Our nation’s rail system is about to take a big step forward by placing less emphasis on paper tickets and introducing the iPhone as an important tool for conductors.
The New York Times has a story on Monday about the ongoing trials in which Amtrak is using the iPhone as a ticket scanner and a more efficient way of boarding passengers and filling in empty seats. The report says Amtrak has been training conductors since November 2011 to scan tickets with the iPhone. It’s only been active on a few routes — between Boston and Portland, Me., and from Sacramento to San Jose, Calif. — but they’re planning to expand.
This might sound simple and not totally novel; there are local metro systems like Boston’s MBTA that are about to start using smartphones as tickets. But as I’ve recently learned, this is a welcome improvement for the tens of thousands of people that commute daily or often travel by rail.
Amtrak isn’t a factor in people’s daily lives in places I’ve lived like San Francisco or Los Angeles to the same degree it seems to be in the Northeastern Corridor. Since moving east I’ve become acquainted with Amtrak commuting between Philadelphia, New York City and Washington, D.C. What has most surprised me about rail travel has been how truly old-school it still is. Yes, it’s a transportation technology first invented almost 200 years ago, but it seems little progress has been made in terms of administration and passenger logistics.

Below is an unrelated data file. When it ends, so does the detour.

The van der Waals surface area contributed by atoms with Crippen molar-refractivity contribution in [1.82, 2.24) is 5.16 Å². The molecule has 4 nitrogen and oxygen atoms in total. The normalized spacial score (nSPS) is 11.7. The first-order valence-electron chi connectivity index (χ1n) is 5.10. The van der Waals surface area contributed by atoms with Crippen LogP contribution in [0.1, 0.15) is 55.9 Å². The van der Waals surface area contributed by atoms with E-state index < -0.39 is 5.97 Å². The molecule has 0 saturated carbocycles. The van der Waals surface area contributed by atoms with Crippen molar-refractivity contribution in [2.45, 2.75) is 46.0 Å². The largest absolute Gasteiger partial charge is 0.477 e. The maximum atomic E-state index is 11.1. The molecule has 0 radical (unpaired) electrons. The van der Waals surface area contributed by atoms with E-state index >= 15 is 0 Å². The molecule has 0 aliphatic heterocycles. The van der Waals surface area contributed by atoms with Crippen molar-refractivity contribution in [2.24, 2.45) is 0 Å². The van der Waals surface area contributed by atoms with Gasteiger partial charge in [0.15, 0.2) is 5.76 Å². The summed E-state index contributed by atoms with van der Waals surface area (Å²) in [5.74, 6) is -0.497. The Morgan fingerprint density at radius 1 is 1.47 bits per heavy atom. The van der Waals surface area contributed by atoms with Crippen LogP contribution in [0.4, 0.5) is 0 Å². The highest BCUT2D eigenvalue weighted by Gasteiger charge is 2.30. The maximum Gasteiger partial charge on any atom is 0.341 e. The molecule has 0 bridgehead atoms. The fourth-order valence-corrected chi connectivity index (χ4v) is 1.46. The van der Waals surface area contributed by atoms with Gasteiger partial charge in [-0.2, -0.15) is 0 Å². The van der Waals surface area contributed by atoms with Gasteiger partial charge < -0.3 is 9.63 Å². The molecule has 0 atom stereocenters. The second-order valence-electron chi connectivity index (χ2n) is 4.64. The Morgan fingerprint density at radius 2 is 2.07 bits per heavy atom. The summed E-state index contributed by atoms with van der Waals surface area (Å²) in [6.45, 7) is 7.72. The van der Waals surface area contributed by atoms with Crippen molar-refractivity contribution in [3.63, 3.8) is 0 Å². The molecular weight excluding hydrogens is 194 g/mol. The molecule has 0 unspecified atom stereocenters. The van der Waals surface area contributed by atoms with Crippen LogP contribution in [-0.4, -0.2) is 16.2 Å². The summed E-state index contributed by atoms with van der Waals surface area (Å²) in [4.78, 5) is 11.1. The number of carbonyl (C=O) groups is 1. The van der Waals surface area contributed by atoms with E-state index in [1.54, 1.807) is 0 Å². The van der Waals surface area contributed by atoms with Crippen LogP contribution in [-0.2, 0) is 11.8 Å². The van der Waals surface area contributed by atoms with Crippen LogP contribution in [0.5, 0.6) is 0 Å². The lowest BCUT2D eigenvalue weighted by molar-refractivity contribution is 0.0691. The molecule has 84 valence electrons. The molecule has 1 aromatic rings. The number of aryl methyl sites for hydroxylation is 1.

Retraining conductors and passengers
I can buy an Amtrak ticket online, sure. But when I get a ticket confirmation email with a bar code, I can’t just walk up to a kiosk at the train station and scan the code from my iPhone’s screen — I either have to print the bar code or swipe a credit card. But the thing that needs the most improvement is what happens once on board: conductors still physically punch your ticket once you’re seated. He or she then pockets your ticket stub before you get off the train and sends them to a central location.
As you might imagine, passenger information and seating charts might be something useful to have in real time, especially when people change what stop they get off at or take an alternate train at the last minute. The NYT report includes how iPhone-scanning and real-time info will be a change from the current process:
With the new iPhone-powered system, conductors can monitor passenger check-ins in real time. That will help them manage seating: if there are passengers who don’t show up, for example, it will be easier to fill empty seats with other passengers.
“When it was all a manual system there was a lot of guesswork involved,” said Patricia Quinn, executive director of the Northern New England Passenger Rail Authority, which contracts with Amtrak to operate the train service from Boston to Portland.
This is great news for Amtrak — though it will cost the agency $7.5 million for the hardware and software to institute the new process. But it should also make life easier for passengers, which is why I’m so eager for late summer: that’s when Amtrak says the devices will be rolled out across the country, to more than 1,700 conductors.